S.E. Hinton, who is famous for writing one novel that many people were forced to reading high school, is at it again with the bad opinions on what constitutes writing and reading. The authors of The Outsiders was asked today if she’d ever consider allowing the YA novel to be adapted into a graphic novel. Her answer was both ignorant and arrogant.
Let’s break this down. The Outsiders is not, by any measure “the first book many people read in their life.” I’d give that title to, I don’t know, Goodnight Moon or Green Eggs and Ham. Does she mean the first book without pictures or a chapter book? Again I don’t think so. This is a book about juvenile gang violence in the 1960s. It may be influential but it’s certainly not “the first book many people read” and it’s pretty self-important for Hinton, who wrote the novel in her teens and has not published a major work in decades, to say so.
But what’s more grating is Hinton’s misunderstanding of graphic novels. Does she think they don’t have words? Does she think that by virtue of being focused on images and dialogue that they aren’t books? Does she believe that the prose of The Outsiders is so golden and special that to adapt it would be to destroy it? She certainly didn’t have a problem when they made the book into a movie in 1983.
Twitter was quick to call her out.
Hinton did later reconsider and apologize, but the damage was done.
Speaking of fanfiction, this isn’t the first terrible opinion S. E. Hinton has blasted on Twitter. She got in hot water in 2016 for some ignorant and homophobic comments she made when asked about the heavy homoerotic subtext many have found in The Outsiders. She can certainly claim she didn’t write any characters as gay, but her response and especially her dismissive tone in dealing with fans was very bad.
The irony here is that Hinton was asserting ownership over her own works, when she herself is a writer of fanfiction. Hinton has been open on many occasions about the fact she writes Supernatural fanfic, and has even leveraged her remaining fame to snag set visits and appearances as an extra on the show. She’s claimed she’s shown her fic to show creator Eric Kripke, but since television writers are legally not allowed to read fanfic, I highly doubt that.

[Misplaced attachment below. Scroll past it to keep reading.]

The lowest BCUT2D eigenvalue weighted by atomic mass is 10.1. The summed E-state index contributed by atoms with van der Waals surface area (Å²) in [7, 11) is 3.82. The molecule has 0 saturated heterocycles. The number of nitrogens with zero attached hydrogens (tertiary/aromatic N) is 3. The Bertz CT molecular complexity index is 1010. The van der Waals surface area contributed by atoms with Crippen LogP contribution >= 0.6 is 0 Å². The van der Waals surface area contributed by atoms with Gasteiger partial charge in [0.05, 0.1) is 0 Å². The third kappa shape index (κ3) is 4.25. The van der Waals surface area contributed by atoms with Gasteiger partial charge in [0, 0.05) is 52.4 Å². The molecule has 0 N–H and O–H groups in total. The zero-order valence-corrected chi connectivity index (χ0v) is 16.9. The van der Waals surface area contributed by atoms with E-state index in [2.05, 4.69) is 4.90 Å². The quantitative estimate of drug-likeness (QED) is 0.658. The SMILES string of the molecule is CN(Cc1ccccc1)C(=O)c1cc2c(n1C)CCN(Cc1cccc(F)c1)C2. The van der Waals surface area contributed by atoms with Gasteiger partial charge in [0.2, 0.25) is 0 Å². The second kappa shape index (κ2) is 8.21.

But S. E. Hinton is apparently the only person allowed to write fanfic and call it good writing. I’m going to get a bit personal now. The following exchanged came when, in 2015, Hinton started berating Supernatural fans for whining too much about the writing on the show and a fan came to the defense of fanfiction … that fan was me.
I honestly still cherish the time the author of The Outsiders told me to be a writer, given that at this point I think I’ve written more than she has (especially if you count fanfic, which I very much do!). Coincidentally, my very first piece here at the Mary Sue was published a little over a month after this. I couldn’t show her of course, since she blocked me minutes after this exchange.
S. E. Hinton’s behavior today and five years ago with me is all part of the same problem. She exemplifies a type of elitism and snobbery that masks deep hypocrisy. It’s somehow “silly” to write fanfic unless she’s the one doing so. It’s sacrilege to adapt The Outsiders to a format that deters reading … unless it’s a movie that is probably is still paying her bills.
Authors don’t need to be like this, and thankfully, many are not. Most authors want people to love and play with and live in and enjoy their work, and they’re thrilled to see their work represented in other mediums. It’s just sad that someone whose one-hit-wonder had an impact on American readers is not one of them.
(image: Warner Brothers)
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